Long before the Occupy movement swept the country—over two years ago—a political revolt began in one of the reddest states in America. Farmers and ranchers in Nebraska, many of whom are long-time conservatives, got angry about the amount of corporate influence in a single political issue that has since captivated the entire state and upset federal politics: the Keystone XL pipeline.
Today, the Obama administration announced that it is rejecting the project—which would have carried tar-sands petroleum from Alberta across Nebraska and five other states to the Gulf of Mexico, where it would have been refined and likely shipped overseas. The rejection is a major victory for the environmental movement, which staged a series of protests against the pipeline last fall. The decision comes after months of political ping-pong. The State Department announced this past November that the administration would delay the decision until after the 2012 election. Then in December, Congressional Republicans attached a mandate to the payroll tax cut extension that forced Obama to make his decision about the pipeline by February of this year. Currently, some members of Congress are crafting legislation that would override Obama’s ruling on Keystone XL, though no bill has yet been introduced. But within Nebraska, the pipeline has been about more than partisan squabbling: public sentiment stirred by the pipeline has the potential to remake state politics.
Like the Occupy movement, Nebraska’s pipeline revolt has raised the level of conversation about clean government and the role of corporate money—almost to a fever pitch. For the last several months, the pipeline has transcended the culture war and become an issue big enough to motivate Republicans at the grassroots to make friends with liberals and “treehuggers.” In Nebraska, the Keystone XL fight has opened a new sense of possibility that a few citizens with little money could wield collective political influence.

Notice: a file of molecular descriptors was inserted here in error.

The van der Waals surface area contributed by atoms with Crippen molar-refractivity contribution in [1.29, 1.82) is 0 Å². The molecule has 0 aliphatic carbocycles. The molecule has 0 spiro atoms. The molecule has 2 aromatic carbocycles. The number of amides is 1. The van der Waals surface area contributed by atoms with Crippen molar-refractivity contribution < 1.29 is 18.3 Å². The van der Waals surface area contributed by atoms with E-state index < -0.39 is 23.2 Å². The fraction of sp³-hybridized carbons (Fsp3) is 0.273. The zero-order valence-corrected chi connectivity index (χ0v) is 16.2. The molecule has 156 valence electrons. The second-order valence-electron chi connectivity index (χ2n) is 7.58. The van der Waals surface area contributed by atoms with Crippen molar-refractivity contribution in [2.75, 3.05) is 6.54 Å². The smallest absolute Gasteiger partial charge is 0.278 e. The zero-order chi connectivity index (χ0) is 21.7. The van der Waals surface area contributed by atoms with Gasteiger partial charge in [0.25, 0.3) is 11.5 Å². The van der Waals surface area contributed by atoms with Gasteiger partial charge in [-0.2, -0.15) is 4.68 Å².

It takes a lot to shake polite Midwesterners out of politics as usual. Many citizens of rural Nebraska are birthright Republicans—reticent people whose conservatism is often a lifelong component of their identity. Some feel their concerns are left out of national politics and the media. (When Obama spoke of Nebraska early last month in a statement on Keystone XL, one rancher, Susan Luebbe, said she was “was pretty surprised that he actually knows we have a state out here.”) The pipeline didn’t make regular news headlines in Nebraska until 2010. In 2008 and 2009, the story that Canadian pipeline developer TransCanada was sniffing around Nebraska ranches and farms—pressuring people to sign easements to run the pipeline through their pastures and cropland—spread in large part by word of mouth.
It wasn’t until May 2010, when the State Department held public hearings in Atkinson and York, Nebraska, that the opposition to the Keystone XL pipeline found its voice. Ben Gotschall, a fourth-generation rancher, then in his late 20s, attended the York hearing and grew concerned when he heard that Keystone XL would cross the Sandhills—a 12 million–acre landscape of fragile, erodible soil and rolling sand dunes. A patch of trampled grass there can weather into a dune blowout and destroy a hay meadow. The water table is shallow—in some places, you can strike groundwater by digging elbow-deep into the soil. And it’s not just any groundwater but the massive Ogallala Aquifer, a drinking-water and irrigation source in eight states. To Gotschall and many other ranchers, it didn’t make sense to dig up miles of the Sandhills and send a pipe of high-pressure tar-sands bitumen—full of benzene, arsenic and other toxins—through the source of the region’s irrigation and drinking wells, many of which are untreated. He feared an oil spill could ruin generations-old ranching communities. After posting furiously about the issue on Facebook, Gotschall decided to bring the pipeline to the attention of Bold Nebraska, a progressive organization founded by Jane Kleeb, wife of a former Democratic candidate for US Senate. Together, they posted an ad that pictured Gotschall and described the potential risks of Keystone XL.